Bajrakli Mosque

The Bajrakli Mosque ( named in Turkish as Bayraklı, bayrak is Turkish for “flag” and Bayraklı means “with flag”) is a mosque in Belgrade, the capital of Serbia. It is located in Gospodar Jevremova Street in the neighbourhood of Dorćol. It was built around 1575, and is the only mosque in the city out of the 273 that had existed during the time of the Ottoman Empire’s rule of Serbia.

During the occupation of Serbia by the Austrians (between 1717 and 1739), it was converted into a Roman Catholic church; but after the Ottomans retook Belgrade, it was returned to its original function.

It was damaged after being set on fire on 18 March 2004, during that year’s unrest in Kosovo, in violent protest to the burning of Serbian churches in Kosovo, but it was later repaired.

Out of former more than 200 mosques and many small Islamic places of worship the so called mesdzid, the Bajrakli Mosque in 11, Gospodar Jevremova Street is the only remaining and active example of Islamic religious architecture in Belgrade. It is situated on a slope towards the Danube River, near the junction with Kralja Petra Street. Once it dominated in the atmosphere of mostly ground floor houses in the busy commercial and craft town district of Belgrade, the so-called Zejrek.

Descriptions of Belgrade of the 17th century were preserved by Ottoman travel writer Evliya Celebi in which he vividly described the appearance of the town in the period of Turkish rule, with various buildings of Islamic architecture. In the second half of the 19th century the Bajrakli Mosque was described by historians and travel writers Konstantin Jireček, Giuseppe Barbanti Brodano,as well as by archaeologist and ethnologist Felix Kanitz. It is assumed that today’s Bajrakli Mosque was built on the place of an older mesdzid, probably in the second half of the 17th century, as the endowment of the Turkish ruler Sultan Suleiman II (1687—1691). It was originally named after former renewers, Čohadži-Hajji Alija’s and later Hussein Ćehaja’s mosque, while the current name was given in the late 18th [4] or in the early 19th century. In it, as in the main mosque, there was the muvekit, the man who calculated the exact time of AH according to the Islamic calendar (which began in 622, i.e. in the year of Hijra, the year during which the emigration of the Prophet Muhammad from Mecca to Medina) occurred to determine sacred days, regulated clock mechanism and put the flag on the minaret, to signal the simultaneous beginning of the prayer to other Islamic places of worship in the town of Belgrade. Between 1717 and 1739, during the Austrian rule, it served as a cathedral Catholic church, but its original function was renewed in 1741 when the Ottomans returned to Belgrade. The mosque was renewed in the 19th century by the rulers of the Obrenovic dynasty, Prince Mihailoand King Aleksandar Obrenović.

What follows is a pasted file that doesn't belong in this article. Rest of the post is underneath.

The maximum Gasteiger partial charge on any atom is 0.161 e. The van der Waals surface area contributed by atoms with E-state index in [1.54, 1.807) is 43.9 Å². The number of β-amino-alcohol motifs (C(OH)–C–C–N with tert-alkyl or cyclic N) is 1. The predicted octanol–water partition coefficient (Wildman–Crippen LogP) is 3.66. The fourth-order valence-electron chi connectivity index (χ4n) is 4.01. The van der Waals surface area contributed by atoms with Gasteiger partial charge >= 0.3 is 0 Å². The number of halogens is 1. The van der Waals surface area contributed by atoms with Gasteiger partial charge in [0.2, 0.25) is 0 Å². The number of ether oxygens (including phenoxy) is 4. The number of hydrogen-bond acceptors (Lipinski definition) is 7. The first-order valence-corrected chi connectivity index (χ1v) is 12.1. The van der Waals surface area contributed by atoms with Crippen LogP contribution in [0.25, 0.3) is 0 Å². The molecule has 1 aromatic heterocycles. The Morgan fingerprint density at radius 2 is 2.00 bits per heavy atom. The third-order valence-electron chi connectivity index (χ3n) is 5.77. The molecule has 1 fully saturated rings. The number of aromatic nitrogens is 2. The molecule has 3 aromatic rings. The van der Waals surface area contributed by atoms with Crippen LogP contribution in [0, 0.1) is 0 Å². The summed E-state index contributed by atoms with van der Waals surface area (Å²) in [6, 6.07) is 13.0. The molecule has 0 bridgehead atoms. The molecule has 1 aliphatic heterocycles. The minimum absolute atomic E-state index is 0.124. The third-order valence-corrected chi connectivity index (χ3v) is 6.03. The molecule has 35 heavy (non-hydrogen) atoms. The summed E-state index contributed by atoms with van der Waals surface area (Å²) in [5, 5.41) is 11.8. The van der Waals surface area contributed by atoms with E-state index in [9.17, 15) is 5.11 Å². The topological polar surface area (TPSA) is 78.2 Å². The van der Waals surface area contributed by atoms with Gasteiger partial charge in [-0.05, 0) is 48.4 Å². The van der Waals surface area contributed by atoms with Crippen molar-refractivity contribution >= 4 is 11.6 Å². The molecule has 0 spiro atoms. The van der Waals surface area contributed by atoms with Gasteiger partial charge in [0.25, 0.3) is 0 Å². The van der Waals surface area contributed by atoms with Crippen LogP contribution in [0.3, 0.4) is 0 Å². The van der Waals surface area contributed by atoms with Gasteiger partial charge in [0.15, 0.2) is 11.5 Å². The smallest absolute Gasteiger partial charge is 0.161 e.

Rate and write a review

Your email address will not be published. Required fields are marked *

Gospodar-Jevremova 11
Beograd Grad Beograd RS
Get directions